Monday, December 8, 2008

The Scourge of Cell Phones

I can't tell you how many times a day I begin a conversation with someone and their cell phone rings and I cease to exist. I become invisible and the person's finger goes in one ear (phone in the other ear) to drown out my voice so they can hear the oh-so-important words of someone on the other end asking "what's going on?"

I wonder why people think that whoever is calling on their cell phone is more important than the person they are talking to in person. How many times have you heard "I gotta take this call" and without waiting for an acknowledgement, they proceed to turn away, walk away and never come back. I have had so many conversations left hanging in the middle and it makes me feel like I am the least important thing in the world to that person. I'm pretty sure the auto company whose robot voice telling them that their vehicle warranty is about to expire is a lot more important that I am.

My kids turn their attention to their text messages constantly. I'm sure that if they find a way to implant the phone in the kids hands, they will definitely have it done.

I'm not so attached to it myself. It's in my purse but if I'm not near my purse, I don't care. If I'm at home, I figure if the person wants to talk to me they can call me on the home phone line. I'm also not digging to the bottom of my purse (if you saw my purse you'd understand why) to find that phone. Oh, and I do NOT chat on the cell when I'm in a store. Why do people do that? I am shopping, dammit! I don't have time to talk!

I have a cell phone too and it's very hard not to answer it at times. I do check to see if it's my mom and maybe an emergency. Aside from that, I'm going to try to ignore the cell phone when I'm talking to someone else.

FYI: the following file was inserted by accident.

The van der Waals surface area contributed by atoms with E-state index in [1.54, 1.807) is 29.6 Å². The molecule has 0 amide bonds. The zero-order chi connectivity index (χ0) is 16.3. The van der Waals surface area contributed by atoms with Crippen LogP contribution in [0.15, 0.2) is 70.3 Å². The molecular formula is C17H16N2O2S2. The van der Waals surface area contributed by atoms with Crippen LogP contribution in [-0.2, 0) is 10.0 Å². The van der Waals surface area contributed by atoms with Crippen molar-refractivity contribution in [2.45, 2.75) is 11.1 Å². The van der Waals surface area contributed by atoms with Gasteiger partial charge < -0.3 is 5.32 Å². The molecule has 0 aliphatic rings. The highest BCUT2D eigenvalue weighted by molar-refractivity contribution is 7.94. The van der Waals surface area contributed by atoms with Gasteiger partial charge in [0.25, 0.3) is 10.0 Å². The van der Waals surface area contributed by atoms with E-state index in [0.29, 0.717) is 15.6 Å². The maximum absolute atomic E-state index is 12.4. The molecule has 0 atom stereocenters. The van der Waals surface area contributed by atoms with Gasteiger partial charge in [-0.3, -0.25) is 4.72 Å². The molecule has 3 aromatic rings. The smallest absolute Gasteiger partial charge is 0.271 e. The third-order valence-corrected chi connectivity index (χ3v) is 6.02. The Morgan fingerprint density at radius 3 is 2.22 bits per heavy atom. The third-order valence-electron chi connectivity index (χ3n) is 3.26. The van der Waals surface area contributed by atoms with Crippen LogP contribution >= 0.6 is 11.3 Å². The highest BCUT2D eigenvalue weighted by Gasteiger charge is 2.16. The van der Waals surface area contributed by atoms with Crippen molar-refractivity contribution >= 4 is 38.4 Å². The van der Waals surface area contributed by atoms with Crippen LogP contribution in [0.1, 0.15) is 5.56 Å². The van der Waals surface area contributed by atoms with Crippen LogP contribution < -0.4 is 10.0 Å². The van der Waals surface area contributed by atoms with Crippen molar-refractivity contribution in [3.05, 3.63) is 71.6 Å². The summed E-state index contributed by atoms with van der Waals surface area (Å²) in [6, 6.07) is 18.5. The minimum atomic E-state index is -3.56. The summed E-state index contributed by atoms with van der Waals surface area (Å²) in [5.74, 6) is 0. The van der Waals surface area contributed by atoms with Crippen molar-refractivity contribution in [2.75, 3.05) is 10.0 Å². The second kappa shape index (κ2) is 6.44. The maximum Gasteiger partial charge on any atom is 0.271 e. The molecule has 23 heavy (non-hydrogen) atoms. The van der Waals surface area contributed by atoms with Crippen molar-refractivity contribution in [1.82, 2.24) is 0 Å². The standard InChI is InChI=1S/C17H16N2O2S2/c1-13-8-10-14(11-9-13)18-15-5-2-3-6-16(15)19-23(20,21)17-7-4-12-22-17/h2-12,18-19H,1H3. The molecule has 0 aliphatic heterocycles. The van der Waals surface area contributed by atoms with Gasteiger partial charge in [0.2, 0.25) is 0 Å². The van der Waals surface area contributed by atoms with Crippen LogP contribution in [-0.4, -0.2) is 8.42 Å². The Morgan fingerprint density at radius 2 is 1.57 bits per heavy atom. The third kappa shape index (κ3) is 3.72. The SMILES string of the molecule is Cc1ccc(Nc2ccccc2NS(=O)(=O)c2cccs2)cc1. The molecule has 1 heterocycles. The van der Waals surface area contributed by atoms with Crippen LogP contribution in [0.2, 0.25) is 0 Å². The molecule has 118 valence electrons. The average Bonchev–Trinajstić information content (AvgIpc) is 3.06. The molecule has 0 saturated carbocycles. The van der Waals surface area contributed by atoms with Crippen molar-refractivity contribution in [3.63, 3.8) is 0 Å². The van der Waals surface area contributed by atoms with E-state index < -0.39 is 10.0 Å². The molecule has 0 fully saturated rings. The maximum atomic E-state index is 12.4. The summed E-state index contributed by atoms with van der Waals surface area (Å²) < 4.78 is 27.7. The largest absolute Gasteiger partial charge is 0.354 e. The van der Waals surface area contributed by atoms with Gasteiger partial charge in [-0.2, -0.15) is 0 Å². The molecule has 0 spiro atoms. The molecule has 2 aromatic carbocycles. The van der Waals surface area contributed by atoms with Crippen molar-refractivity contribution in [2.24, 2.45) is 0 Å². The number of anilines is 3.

Thursday, December 4, 2008

Yakety Yak

Do you know people who talk so continuously that they don't seem to breathe and never break long enough to allow somebody else to express a thought or ask a question? They seem to fill every break with "and, um, and, um". I feel like I have to raise my hand to indicate that I have something to say or comment on.
I think that's why I prefer e-mail and instant messaging with some people. There is a natural back and forth with it and you don't end up talking over each other.
Another thing is that after a full minute or more of someone talking, my mind tends to wander and I'm not listening anymore. Especially if the subject matter is boring as hell and I'm not interested in the first place. The look of utter boredom and disinterest on my face doesn't seem to register because the speaker is too wrapped up in their monologue to notice.
I find that most telephone conversations go on way too long anyway. I do enjoy talking to people one on one in person, but for some reason I don't like to "chat" on the phone very often. I use the phone as a tool to get a quick answer to a question. If I feel like talking a lot, I usually e-mail, visit in person, or I blog.

On the other end of the spectrum are the people who can't get a thought out verbally to save their lives. They "uh, ummmm, hmmmm and uhhhhhh" forever and you sit there waiting for the precious gem of their thoughts to make it into speech and by the time it does, it's usually not worth hearing. Of these people, I just have to say "SPIT IT OUT AND GET TO THE POINT!"

I think the reason I like certain TV shows and not others is a reflection of this. I can't handle watching a news show that has more than 2 people other than the monitor. The View drives me nuts because they all talk at once. Some of the news shows are like that too. I like Keith Olbermann and Rachel Maddow because they speak clearly and they get to the point and they don't belabor a point too long.

Chop, chop, get to the point and move on.